Bureau of Meteorology was ‘cowering in the corner’ on climate crisis, former staff claim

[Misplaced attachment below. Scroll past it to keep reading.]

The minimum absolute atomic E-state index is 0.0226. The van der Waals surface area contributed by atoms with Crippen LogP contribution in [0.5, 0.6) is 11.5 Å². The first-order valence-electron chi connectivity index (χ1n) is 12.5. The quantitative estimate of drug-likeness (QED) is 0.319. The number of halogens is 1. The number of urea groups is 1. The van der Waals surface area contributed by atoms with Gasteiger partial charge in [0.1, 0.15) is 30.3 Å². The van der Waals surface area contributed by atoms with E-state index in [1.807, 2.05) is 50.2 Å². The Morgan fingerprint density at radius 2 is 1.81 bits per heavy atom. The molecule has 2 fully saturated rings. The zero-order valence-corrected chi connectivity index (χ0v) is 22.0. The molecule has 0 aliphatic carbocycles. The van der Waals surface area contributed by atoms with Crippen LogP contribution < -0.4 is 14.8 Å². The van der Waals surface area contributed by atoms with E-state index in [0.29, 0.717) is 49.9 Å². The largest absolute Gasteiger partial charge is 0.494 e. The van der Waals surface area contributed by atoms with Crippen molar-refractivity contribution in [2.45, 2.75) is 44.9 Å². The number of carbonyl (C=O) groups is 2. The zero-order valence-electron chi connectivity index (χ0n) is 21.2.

Exclusive: Allegations that discussing climate change at BoM is basically banned come after accusations of a toxic workplace culture T he Bureau of Meteorology has been accused of cowering in the corner on the climate crisis, with current and former staff describing a conservative culture that left the Australian public poorly informed. Talking proactively on climate change was seen as a risk for the bureau, staff said, and scientists within the bureau were frustrated at the agencys position. The bureau this week backtracked on a request it no longer be referred to as the BoM after a rebuke from the environment minister, Tanya Plibersek. Employees said the furore over the rebranding had made an allegedly toxic work culture worse , with Guardian Australia revealing staff and their union had contacted federal government ministers documenting complaints. Plibersek said she has now received a brief on a range of issues at the BoM including cultural issues and Ill be considering that carefully. Two former staff members have now told the Guardian of an exodus of communications personnel in the last two years, alleging a horrendous culture with staff mentally broken and distraught. Prof Scott Power, a climate scientist who left the BoM in 2020 after more than 25 years, said under the leadership of the chief executive, Andrew Johnson, the agency was trying to keep the lowest profile it can get away with on climate change. As a result, the Australia public has been far less informed on climate change than they should have been. It is a leading technical agency in the country and it has been cowering in the corner when it comes to climate change. Johnson was appointed in 2016 under the Turnbull government. Prof David Karoly, a veteran climate scientist who has collaborated with many BoM researchers over many years, said talking about climate change is basically banned, but they are not allowed to talk about that ban. I think its a leadership direction and Andrew Johnson has been principally responsible for that. Its coming from the top. The BoM has been reluctant and still is to talk about future climate change. They are not even allowed to talk about some of their [own] peer reviewed papers. Climate change is likely making extreme rainfall events worse. But they dont want to say it. I dont know why. Karoly said several BoM staff had expressed frustrations to him about the bureaus muted climate change communications. This obviously has major impacts on the publics understanding, he said. Sign up for our free morning newsletter and afternoon email to get your daily news roundup One current staff member who works with scientists, but who asked not to be named, said staff were frustrated and often referred to an episode of 1970s British sitcom Fawlty Towers that popularised the term Dont mention the war but the war is climate change. Emails released under freedom of information rules and previously reported by Michael West Media reveal discussions on the preparation of a video in November 2019 on the causes of extreme hot and dry conditions that sparked the Black Summer bushfires. The video did not mention climate change. A public affairs manager wrote this video is low risk and does not conflict with the CEOs view the Bureau should not be proactively discussing climate context (given all our efforts are/should be directed towards the operational response to these events). A video team member, asking permission to release the video, wrote: I realise there are sensitivities around whether we discuss the climate in relation to recent weather conditions. A BoM statement said the email quote does not reflect the view of the CEO, who supported regular and high-profile public communication of climate change status and trends, consistent with Bureau role and capability, adding there is evidently no virtual or actual ban on communicating peer-reviewed climate change status and trends, consistent with Bureau role and capability. The BoM devotes significant effort to observing and publicly reporting climate change, the statement said, listing the biennial State of the Climate report alongside several other projects that gave Australians and decision makers an authoritative source of information on the observed changes in Australias climate. Sign up to Afternoon Update Our Australian afternoon update breaks down the key stories of the day, telling you whats happening and why it matters after newsletter promotion The bureau does not have a role or capability devoted to analysis or formulation of impacts of or responses to climate change, which are the purview of other agencies. This distinction can frustrate those who seek an end to end role in climate change. Neil Plummer, who left the bureau in 2018 after 33 years working on climate and forecasting, said the agency had become cautious and risk averse over climate change during successive Coalition governments. He said during unfolding extreme weather events, the bureau did an excellent job of informing the public on risks. It should be the same with climate change. The risks are just as great. We can expect greater climate action from communities and businesses when they know the impacts they are experiencing are being exacerbated by climate change. Two former staff members who left in 2021 spoke to the Guardian. One said on climate change, there was a pathological fear of anyone saying anything off script, but it was never clear what that script should be. Staff were incredibly envious of national weather agencies in the UK and US that seemed able to present the science relatively unfettered with little evidence of it being presented through a political filter. On why they left the bureau, they said: Because I was mentally destroyed. They claimed so many people have been damaged by the last two years of working there, and that it was a horrendous workplace and no one who was there ... in that media team was unharmed by it. It was consistent negativity and being told ... they were doing the wrong thing without being told what the right thing was. A second former staff member said: I saw so many of my colleagues fall apart. It was incredibly distressing. It was all about managing the message. I had the opportunity to get out and I took it. A bureau statement said staff movements in the media team have been driven by individual decisions/resignations or in accordance with Bureaus HR policies and procedures. The media team has undergone significant re-organisation and change over the last 18 months and attrition can occur with workplace change. Some workers adapt to the change whilst others find change to be a catalyst to review their career goals and pursue other opportunities. The statement said the communications group needs to be agile to respond to the organisations changing needs and strategic direction and operate in a faced pace [sic] and consistently changing environment. A small number of staff have not welcomed the changes to operating model for the communications program. One staff member had raised concerns about constant criticisms before leaving, but the bureau hasnt subsequently seen any evidence of staff members feeling as if they were consistently criticised, the statement said.